Aside from the impact of COVID-19, there was the anticipated culture shock of returning to the land of plenty after living abroad.  Both Chad and I have had this experience multiple times before, but for the kids it was something we needed to be sensitive to and allow time and space in both the present and the future.  Despite my personal preparation and prior experience, I walked into the grocery store and about stroked out.  I hadn’t set foot in a store for over 3 months, much less a large scale US grocery chain.  There are so many options!  So many choices!  So little time and so little room in my rental minivan! (aptly nicknamed Road Warrior by its driver, clearly because it was a hard-core, modern minivan that just oozed machismo and seemed to be the rugged beast one would choose to trek the mountainous Baja desert roads with his family)  So many options, how did I ever focus in this world before?!  From unique artisanal cheeses to rich, oaky California wines – it was time to indulge!  Despite some stock shortages on hand sanitizer and cleaning products, there were still ample decisions to be made and endless options on what product to purchase.  My parents’ living room had been converted over the days leading up to our arrival into an Amazon delivery warehouse that continued to expand as we reaped the benefits of being back in the States (thanks mom and dad – we’ll back again!).  The kids were in heaven.  While they never left Grandma and Grandpa’s house, they had A/C, WiFi, On-Demand TV, doting from both sets of grandparents, cookies to bake, ice cream, and a very energetic, water loving dog to play with – needless to say, they were muy contento.

Having sufficiently contributed to the US economy and spent valuable time with our parents, it was time to head back on the 15 hour drive to Puerto Escondido where our floating castle awaited our return.  We loaded up, the Road Warrior packed to the brim and said our goodbyes.  We even managed to fit some Girl Scout cookies that mom had been saving for months in the freezer (Thin Mints never tasted so good!)  The drive home was more straightforward – we had done this drive once before.  Border crossing at Tecate was seamless and all the (9) military checkpoints were professional and courteous.  The girls had a much quicker response time for the “Checkpoint!  Masks on!” notifications bellowed by our driver and we even saw some animal crossings, solidifying our belief that we will always make this drive during daylight.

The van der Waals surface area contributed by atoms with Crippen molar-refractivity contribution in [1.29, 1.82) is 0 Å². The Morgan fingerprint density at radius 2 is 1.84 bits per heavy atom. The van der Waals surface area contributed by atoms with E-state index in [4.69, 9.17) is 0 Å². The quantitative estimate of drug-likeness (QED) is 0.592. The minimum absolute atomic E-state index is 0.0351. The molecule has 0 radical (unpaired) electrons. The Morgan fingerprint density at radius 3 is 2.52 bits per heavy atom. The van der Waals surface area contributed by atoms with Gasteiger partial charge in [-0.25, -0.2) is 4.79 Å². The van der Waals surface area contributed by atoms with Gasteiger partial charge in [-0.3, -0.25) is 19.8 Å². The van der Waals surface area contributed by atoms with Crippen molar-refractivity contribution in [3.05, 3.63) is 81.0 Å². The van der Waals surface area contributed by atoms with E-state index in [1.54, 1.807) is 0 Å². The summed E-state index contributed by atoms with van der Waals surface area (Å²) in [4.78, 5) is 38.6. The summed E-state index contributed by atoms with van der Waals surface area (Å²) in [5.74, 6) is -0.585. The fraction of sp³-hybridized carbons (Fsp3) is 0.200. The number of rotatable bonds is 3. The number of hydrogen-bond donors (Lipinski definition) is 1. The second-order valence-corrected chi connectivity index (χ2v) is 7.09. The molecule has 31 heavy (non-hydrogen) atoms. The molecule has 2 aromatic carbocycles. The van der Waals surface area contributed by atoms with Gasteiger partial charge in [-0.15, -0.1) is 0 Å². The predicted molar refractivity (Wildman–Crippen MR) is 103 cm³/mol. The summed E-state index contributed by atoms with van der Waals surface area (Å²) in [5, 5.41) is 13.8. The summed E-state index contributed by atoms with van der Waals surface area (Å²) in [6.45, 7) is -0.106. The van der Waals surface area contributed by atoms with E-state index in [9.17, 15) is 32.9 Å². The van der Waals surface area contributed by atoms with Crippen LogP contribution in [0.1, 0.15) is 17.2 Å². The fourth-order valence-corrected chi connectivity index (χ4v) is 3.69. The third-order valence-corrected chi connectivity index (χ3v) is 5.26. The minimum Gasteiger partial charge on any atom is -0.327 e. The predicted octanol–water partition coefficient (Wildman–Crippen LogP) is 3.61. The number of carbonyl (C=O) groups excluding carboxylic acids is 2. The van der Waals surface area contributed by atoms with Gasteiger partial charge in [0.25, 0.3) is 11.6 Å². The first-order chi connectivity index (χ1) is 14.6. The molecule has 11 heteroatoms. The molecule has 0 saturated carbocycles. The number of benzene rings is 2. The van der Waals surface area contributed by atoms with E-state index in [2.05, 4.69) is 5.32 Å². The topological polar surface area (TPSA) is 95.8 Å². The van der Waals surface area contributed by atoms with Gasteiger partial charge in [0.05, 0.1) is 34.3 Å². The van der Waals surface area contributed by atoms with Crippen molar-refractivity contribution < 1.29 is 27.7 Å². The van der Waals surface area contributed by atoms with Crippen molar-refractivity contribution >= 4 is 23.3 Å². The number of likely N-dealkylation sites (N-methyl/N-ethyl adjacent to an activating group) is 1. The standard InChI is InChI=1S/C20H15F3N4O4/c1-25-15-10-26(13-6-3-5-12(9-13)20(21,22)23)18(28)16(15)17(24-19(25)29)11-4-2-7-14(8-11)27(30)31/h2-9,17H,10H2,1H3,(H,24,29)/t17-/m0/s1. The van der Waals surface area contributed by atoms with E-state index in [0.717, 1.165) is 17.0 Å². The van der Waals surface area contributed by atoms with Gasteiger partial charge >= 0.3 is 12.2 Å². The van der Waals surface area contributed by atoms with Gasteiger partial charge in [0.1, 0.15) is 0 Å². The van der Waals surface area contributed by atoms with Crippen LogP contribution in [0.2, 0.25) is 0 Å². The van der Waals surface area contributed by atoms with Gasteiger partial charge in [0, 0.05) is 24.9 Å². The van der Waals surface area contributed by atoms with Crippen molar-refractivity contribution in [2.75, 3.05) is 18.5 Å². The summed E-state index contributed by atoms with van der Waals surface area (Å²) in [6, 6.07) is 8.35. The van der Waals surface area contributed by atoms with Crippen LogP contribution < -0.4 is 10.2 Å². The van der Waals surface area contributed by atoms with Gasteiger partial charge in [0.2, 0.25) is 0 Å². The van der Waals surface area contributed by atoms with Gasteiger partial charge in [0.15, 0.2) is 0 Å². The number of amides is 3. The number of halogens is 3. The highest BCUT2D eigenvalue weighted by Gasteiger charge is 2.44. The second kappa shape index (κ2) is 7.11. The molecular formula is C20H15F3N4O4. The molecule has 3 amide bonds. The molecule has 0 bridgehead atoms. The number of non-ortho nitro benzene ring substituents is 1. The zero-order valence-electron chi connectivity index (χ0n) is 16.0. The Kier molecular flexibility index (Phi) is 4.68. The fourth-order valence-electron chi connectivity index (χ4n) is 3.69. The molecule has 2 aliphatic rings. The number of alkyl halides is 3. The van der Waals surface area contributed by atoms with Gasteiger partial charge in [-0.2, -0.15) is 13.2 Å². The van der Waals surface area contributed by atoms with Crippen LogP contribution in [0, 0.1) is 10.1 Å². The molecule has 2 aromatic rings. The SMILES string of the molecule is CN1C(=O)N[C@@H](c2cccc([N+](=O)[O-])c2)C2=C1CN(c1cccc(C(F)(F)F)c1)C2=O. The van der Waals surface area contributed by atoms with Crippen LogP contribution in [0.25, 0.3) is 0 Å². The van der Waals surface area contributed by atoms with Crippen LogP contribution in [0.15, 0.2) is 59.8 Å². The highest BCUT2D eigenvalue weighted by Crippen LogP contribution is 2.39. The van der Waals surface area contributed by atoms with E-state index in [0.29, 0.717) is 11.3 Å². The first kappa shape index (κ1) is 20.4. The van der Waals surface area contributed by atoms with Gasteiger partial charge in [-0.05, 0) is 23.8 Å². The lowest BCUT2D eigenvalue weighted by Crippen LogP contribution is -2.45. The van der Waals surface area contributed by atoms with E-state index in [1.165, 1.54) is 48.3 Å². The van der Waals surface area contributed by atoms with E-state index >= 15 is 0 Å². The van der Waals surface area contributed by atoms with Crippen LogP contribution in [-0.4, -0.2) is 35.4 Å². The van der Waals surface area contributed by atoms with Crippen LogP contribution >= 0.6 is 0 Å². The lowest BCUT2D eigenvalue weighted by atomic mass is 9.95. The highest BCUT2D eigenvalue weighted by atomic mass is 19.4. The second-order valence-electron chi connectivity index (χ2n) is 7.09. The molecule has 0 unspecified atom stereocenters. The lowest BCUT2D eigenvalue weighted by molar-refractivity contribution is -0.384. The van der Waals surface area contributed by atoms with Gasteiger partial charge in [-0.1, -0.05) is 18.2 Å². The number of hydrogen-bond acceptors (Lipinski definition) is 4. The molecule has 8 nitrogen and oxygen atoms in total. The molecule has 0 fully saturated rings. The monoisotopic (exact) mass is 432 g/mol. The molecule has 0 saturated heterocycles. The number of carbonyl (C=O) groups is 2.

Here in Baja you don’t just need to worry about cow crossings, you need to worry about cows in clogs crossings.

We returned to a rare warm breeze and humidity in the 80’s and 90’s on the dock, making the memories of our recent visit to the States all the more relished, especially by the girls.  Quincy too had been on vacay and looked so happy and refreshed when we picked her up – unfortunately she too had to return to the floating sauna.  We sweated through some final projects on the dock and found creative storage hidey-holes for our new bounty of supplies.  Fully loaded with fuel, water and enough provisions to feed 3 small villages for several months, we headed back to our beloved Isla Coronado.  Tulum V realized how much she missed being at sea, sailing with ease at 7kts for a bit on the short trek up the channel (understand that for our big girl this is usually a motorsail- playing with dying or a complete lack of wind resulting in all sails coming down in frustration).

It is SO good to be back at anchor!  The cool breeze ensures a good night of sleep and the clear water beckons us to come swim.  The dolphin pods make their rounds, the rays are jumping and this time there are multiple boats with people enjoying the beach – a sight we haven’t seen since pre-COVID-19 days.  Having thoroughly enjoyed our fill of Loreto and the surrounding area, it’s time to head North for places previewed from the Road Warrior during our road trip.  The break was nice, but it’s time to get on with our journey.  Back to managing safety (quarantine), power, water and waste while maximizing shade and family fun in the beautiful waters of the Sea of Cortez.

Returning to Baja California Sur, we were reminded of COVID’s impact on tourism in Mexico

Not from the HelmsMistress:  Obviously we haven’t posted for several weeks, because of the road trip and multiple boat projects when we were on the dock in Puerto Escondido.  We’ll be posting our regular posts through this coming weekend, but as we head to Bay of LA we’ll start posting by Iridium Go via email.  THANKS to those folks who have chosen to FOLLOW us and continue reading the website in the last few weeks even though we’ve been a bit distant…we LOVE our readers!  Wanna support LF2SF?  Check out our Patreon Page.

Here’s one last photo that’s pretty interesting….dolphins in flight mode, as Orca’s were sighted on the other side of the island.